Quick Link: The girl who stole my book: How Eilis O’Hanlon found out her crime novels were swiped by a stranger

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A growing problem that has been made easier by digital media.. What would you do if you found someone had basically hijacked one of your stories and was making money off of it? Eilis O’Hanlon found out first hand, and shares her story in the Indepentdent.ie site.

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The girl who stole my book: How Eilis O’Hanlon found out her crime novels were swiped by a stranger

March 28, 2016

Publish concept on PC tabletEilis O’Hanlon

There was something strangely familiar about the crime novel riding high on the Amazon Kindle bestseller lists last autumn. Eilis O’Hanlon ought to know. She’d co-written it almost 13 years earlier. The only problem was that someone else was now claiming to be the author.

Last October, I logged on to Twitter to find that I was now being followed by an account with the username @DonnaPatel. Something made me click on this particular link to see who it was. Call it intuition.

Donna Patel described herself as an “aspie” and “Potterhead”, and her most recent interaction had been with an Irish author calling herself “Joanne Clancy”.

Donna had been reading Clancy’s latest book, Tear Drop, a thriller about the hunt for a serial killer in Cork. At the time, it was the 111th biggest-selling e-book on Amazon’s UK division, and the number-one bestseller in Irish crime fiction, and Donna Patel had a simple question for the author: “Are you Ingrid Black?”

Next day, having received no reply to her message, Donna sent another tweet to the same account, saying: “Your book Tear Drop is The Dead by Ingrid Black.” Shortly afterwards, a third: “So you must be one of the authors behind Ingrid Black, or you are plagiarising.” Shortly afterwards, Joanne Clancy had deleted her account.

I found this exchange particularly interesting, and for a very good reason.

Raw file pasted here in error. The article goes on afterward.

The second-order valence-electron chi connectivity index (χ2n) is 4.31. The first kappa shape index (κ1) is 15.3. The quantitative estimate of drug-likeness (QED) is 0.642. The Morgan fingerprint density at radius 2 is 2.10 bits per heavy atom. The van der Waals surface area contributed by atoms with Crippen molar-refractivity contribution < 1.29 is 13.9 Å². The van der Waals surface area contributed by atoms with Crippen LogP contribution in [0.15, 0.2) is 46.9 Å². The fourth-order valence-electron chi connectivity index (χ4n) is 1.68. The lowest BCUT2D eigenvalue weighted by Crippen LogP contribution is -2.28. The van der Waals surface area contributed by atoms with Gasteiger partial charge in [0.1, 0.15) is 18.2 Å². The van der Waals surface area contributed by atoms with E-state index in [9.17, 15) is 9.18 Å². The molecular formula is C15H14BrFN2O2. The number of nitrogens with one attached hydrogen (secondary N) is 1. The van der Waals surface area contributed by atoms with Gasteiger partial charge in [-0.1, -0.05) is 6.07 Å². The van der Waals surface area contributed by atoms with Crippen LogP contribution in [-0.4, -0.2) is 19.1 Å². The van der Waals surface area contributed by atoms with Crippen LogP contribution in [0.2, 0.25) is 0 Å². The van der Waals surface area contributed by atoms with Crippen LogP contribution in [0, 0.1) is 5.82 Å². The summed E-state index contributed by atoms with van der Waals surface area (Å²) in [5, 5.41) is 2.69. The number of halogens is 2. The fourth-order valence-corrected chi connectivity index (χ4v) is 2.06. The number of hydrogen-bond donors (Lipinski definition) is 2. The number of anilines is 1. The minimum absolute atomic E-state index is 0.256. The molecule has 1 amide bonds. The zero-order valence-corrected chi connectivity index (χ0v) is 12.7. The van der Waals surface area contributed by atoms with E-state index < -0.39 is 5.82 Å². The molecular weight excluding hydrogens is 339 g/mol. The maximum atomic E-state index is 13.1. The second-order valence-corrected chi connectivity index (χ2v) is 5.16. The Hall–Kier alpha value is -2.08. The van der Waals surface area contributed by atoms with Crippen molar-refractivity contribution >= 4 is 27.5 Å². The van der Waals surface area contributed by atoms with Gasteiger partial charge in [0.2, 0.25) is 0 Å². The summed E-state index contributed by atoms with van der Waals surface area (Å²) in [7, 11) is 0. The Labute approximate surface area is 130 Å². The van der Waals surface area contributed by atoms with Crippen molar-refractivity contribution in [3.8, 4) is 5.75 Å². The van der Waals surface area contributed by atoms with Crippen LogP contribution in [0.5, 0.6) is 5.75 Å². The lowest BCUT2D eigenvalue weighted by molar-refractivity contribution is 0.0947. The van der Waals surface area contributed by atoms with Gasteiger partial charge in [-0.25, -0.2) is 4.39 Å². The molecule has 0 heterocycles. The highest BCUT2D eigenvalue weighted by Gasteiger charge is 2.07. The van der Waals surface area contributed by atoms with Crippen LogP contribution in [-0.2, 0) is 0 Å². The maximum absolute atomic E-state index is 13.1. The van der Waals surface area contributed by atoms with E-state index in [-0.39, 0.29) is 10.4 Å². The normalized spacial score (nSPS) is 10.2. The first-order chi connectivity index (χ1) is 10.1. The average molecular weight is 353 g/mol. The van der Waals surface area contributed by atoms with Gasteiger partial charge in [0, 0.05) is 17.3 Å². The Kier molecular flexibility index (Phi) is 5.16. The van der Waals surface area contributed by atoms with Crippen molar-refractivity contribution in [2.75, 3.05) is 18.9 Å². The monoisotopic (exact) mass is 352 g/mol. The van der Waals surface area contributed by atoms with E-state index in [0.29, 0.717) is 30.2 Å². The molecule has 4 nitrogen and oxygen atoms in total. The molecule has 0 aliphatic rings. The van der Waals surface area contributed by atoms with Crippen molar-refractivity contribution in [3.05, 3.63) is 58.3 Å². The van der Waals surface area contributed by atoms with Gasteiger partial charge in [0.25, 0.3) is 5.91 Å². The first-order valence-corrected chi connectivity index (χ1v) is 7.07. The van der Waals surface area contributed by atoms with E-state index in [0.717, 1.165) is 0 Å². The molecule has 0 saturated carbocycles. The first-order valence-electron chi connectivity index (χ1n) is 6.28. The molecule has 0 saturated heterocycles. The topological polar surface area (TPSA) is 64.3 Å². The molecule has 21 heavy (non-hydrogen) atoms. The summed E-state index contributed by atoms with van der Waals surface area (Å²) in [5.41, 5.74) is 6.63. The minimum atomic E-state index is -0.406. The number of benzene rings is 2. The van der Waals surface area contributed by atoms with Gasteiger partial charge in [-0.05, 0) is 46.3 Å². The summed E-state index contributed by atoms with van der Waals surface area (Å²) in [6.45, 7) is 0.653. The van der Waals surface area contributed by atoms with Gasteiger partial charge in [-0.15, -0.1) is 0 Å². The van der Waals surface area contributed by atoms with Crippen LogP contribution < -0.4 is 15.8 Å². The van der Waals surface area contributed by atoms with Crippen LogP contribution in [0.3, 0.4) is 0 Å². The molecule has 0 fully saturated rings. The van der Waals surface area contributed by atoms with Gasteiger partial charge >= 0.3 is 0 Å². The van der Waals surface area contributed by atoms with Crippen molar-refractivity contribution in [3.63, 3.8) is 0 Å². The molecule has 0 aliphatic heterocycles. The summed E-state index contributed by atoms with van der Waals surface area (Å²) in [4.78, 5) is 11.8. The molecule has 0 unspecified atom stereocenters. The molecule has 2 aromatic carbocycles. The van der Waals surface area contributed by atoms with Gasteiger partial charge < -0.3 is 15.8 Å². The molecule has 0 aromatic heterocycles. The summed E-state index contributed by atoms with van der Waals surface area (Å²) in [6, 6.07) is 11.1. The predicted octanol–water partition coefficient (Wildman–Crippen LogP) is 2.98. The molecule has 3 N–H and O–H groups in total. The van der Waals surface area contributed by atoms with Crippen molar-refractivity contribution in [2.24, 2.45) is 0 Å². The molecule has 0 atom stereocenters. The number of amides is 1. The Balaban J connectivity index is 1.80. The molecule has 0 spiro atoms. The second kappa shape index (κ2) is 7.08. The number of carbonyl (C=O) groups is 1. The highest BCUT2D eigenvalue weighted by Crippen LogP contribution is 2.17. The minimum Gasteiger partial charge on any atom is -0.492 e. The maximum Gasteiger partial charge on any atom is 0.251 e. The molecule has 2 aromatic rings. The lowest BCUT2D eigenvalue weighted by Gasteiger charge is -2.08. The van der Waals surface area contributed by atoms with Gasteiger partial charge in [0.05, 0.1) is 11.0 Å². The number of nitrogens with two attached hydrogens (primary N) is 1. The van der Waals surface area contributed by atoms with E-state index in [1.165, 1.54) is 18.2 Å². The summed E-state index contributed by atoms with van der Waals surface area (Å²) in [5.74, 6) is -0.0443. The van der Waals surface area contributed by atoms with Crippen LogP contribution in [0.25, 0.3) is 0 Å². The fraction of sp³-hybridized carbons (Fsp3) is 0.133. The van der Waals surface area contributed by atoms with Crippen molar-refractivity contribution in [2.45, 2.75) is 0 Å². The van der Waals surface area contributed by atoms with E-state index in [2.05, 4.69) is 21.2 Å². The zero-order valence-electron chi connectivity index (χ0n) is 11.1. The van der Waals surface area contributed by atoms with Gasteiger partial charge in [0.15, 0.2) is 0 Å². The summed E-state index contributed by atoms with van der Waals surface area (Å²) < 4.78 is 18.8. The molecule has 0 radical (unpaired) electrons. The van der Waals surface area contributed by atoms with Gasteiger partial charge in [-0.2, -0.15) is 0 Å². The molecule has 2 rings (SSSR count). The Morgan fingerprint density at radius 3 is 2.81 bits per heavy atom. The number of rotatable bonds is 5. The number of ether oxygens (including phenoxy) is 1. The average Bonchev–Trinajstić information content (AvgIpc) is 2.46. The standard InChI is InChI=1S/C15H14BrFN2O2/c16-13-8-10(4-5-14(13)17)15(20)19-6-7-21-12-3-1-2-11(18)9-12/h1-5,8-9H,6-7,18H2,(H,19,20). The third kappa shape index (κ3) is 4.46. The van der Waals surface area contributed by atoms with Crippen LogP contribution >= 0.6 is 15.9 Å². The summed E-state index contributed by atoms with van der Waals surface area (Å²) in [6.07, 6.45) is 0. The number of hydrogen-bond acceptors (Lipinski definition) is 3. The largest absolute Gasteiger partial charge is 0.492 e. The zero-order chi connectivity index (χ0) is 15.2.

I am Ingrid Black.

One half of Ingrid Black, to be precise. She is a pseudonym, adopted more than 10 years ago for a joint crime-writing project between myself and my co-author and partner, Ian McConnell, and The Dead was our first book.

The novel featured Saxon, an American former FBI agent turned true-crime author, now living in Dublin and hunting a murderer of young women who has adopted the persona of another serial killer who vanished five years earlier. The Dead had been published as part of a two-book deal by Headline in London in 2003, and was subsequently sold to publishers in the US, Germany, France, the Netherlands and Italy.

The book was encouragingly reviewed. An audio-book version was recorded by actress Tara Ward. There was an advertising campaign on The Tube in London. It sold well. Tesco in the UK bought a large consignment. The film rights were optioned by the BBC. The book also won a Shamus award in the United States for Best First PI Novel.

A year later, we published a sequel – The Dark Eye, again featuring Saxon and her female lover, Detective Chief Inspector Grace Fitzgerald, this time teaming up to investigate an apparently politically motivated killer, known as The Marxman. After a change of agent and publisher, two more novels in the series followed – The Judas Heart (2007) and Circle Of The Dead (2008), both published by Penguin Books.

By this time, however, the editor at Penguin who had championed the books had left for Australia, and, sadly, our new agent died. Feeling like we were back at square one, and not knowing how to start over, Ingrid Black slipped off the radar. In time, the books fell out of print and copyright reverted to us as the original authors.

Read the full post on Indepentdent.ie

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